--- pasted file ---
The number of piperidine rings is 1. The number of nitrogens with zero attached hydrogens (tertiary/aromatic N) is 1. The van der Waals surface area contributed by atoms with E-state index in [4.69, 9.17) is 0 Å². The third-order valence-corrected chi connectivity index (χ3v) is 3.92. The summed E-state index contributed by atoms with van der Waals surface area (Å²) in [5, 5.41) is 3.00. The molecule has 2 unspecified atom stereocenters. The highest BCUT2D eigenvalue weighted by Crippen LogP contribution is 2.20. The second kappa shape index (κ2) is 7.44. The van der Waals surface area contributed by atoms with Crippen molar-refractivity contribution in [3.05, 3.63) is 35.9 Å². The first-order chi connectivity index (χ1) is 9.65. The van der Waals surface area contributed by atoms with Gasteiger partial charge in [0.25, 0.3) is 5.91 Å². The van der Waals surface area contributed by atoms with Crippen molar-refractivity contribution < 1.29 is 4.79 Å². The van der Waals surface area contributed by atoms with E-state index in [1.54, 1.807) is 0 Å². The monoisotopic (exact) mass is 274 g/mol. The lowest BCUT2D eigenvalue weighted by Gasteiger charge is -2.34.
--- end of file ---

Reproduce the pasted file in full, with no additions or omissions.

The number of piperidine rings is 1. The number of nitrogens with zero attached hydrogens (tertiary/aromatic N) is 1. The van der Waals surface area contributed by atoms with E-state index in [4.69, 9.17) is 0 Å². The third-order valence-corrected chi connectivity index (χ3v) is 3.92. The summed E-state index contributed by atoms with van der Waals surface area (Å²) in [5, 5.41) is 3.00. The molecule has 2 unspecified atom stereocenters. The highest BCUT2D eigenvalue weighted by Crippen LogP contribution is 2.20. The second kappa shape index (κ2) is 7.44. The van der Waals surface area contributed by atoms with Crippen molar-refractivity contribution in [3.05, 3.63) is 35.9 Å². The first-order chi connectivity index (χ1) is 9.65. The van der Waals surface area contributed by atoms with Gasteiger partial charge in [0.25, 0.3) is 5.91 Å². The van der Waals surface area contributed by atoms with Crippen molar-refractivity contribution < 1.29 is 4.79 Å². The van der Waals surface area contributed by atoms with E-state index in [1.54, 1.807) is 0 Å². The monoisotopic (exact) mass is 274 g/mol. The lowest BCUT2D eigenvalue weighted by Gasteiger charge is -2.34.